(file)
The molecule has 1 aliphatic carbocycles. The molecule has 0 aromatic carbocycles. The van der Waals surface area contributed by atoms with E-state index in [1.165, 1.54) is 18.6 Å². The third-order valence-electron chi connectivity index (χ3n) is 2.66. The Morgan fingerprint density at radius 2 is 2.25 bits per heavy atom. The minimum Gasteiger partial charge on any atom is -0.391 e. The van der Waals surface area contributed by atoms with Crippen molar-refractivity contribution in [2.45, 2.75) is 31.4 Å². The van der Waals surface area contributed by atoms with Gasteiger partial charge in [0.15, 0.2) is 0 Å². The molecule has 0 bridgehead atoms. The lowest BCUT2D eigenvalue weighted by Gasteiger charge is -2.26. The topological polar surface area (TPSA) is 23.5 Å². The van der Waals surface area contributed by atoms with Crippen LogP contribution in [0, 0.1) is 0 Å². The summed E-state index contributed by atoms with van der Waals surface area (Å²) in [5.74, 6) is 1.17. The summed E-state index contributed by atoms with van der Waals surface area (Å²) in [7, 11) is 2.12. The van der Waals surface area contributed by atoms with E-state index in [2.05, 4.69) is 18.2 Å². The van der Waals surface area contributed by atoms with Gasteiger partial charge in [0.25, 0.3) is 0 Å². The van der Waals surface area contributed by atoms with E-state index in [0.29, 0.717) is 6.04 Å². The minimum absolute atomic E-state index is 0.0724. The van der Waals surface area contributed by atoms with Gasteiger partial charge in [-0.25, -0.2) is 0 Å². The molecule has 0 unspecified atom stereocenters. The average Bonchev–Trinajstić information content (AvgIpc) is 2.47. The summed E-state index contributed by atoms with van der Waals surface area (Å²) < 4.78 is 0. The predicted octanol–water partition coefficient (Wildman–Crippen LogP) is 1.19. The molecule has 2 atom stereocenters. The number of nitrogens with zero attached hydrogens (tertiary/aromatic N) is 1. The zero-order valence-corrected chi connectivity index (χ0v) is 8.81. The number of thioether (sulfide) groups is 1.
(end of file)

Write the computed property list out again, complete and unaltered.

The molecule has 1 aliphatic carbocycles. The molecule has 0 aromatic carbocycles. The van der Waals surface area contributed by atoms with E-state index in [1.165, 1.54) is 18.6 Å². The third-order valence-electron chi connectivity index (χ3n) is 2.66. The Morgan fingerprint density at radius 2 is 2.25 bits per heavy atom. The minimum Gasteiger partial charge on any atom is -0.391 e. The van der Waals surface area contributed by atoms with Crippen molar-refractivity contribution in [2.45, 2.75) is 31.4 Å². The van der Waals surface area contributed by atoms with Gasteiger partial charge in [0.15, 0.2) is 0 Å². The molecule has 0 bridgehead atoms. The lowest BCUT2D eigenvalue weighted by Gasteiger charge is -2.26. The topological polar surface area (TPSA) is 23.5 Å². The van der Waals surface area contributed by atoms with Crippen LogP contribution in [0, 0.1) is 0 Å². The summed E-state index contributed by atoms with van der Waals surface area (Å²) in [5.74, 6) is 1.17. The summed E-state index contributed by atoms with van der Waals surface area (Å²) in [7, 11) is 2.12. The van der Waals surface area contributed by atoms with E-state index in [2.05, 4.69) is 18.2 Å². The van der Waals surface area contributed by atoms with Gasteiger partial charge in [0.25, 0.3) is 0 Å². The van der Waals surface area contributed by atoms with E-state index in [0.29, 0.717) is 6.04 Å². The minimum absolute atomic E-state index is 0.0724. The van der Waals surface area contributed by atoms with Gasteiger partial charge in [-0.25, -0.2) is 0 Å². The molecule has 0 unspecified atom stereocenters. The average Bonchev–Trinajstić information content (AvgIpc) is 2.47. The summed E-state index contributed by atoms with van der Waals surface area (Å²) < 4.78 is 0. The predicted octanol–water partition coefficient (Wildman–Crippen LogP) is 1.19. The molecule has 2 atom stereocenters. The number of nitrogens with zero attached hydrogens (tertiary/aromatic N) is 1. The zero-order valence-corrected chi connectivity index (χ0v) is 8.81. The number of thioether (sulfide) groups is 1.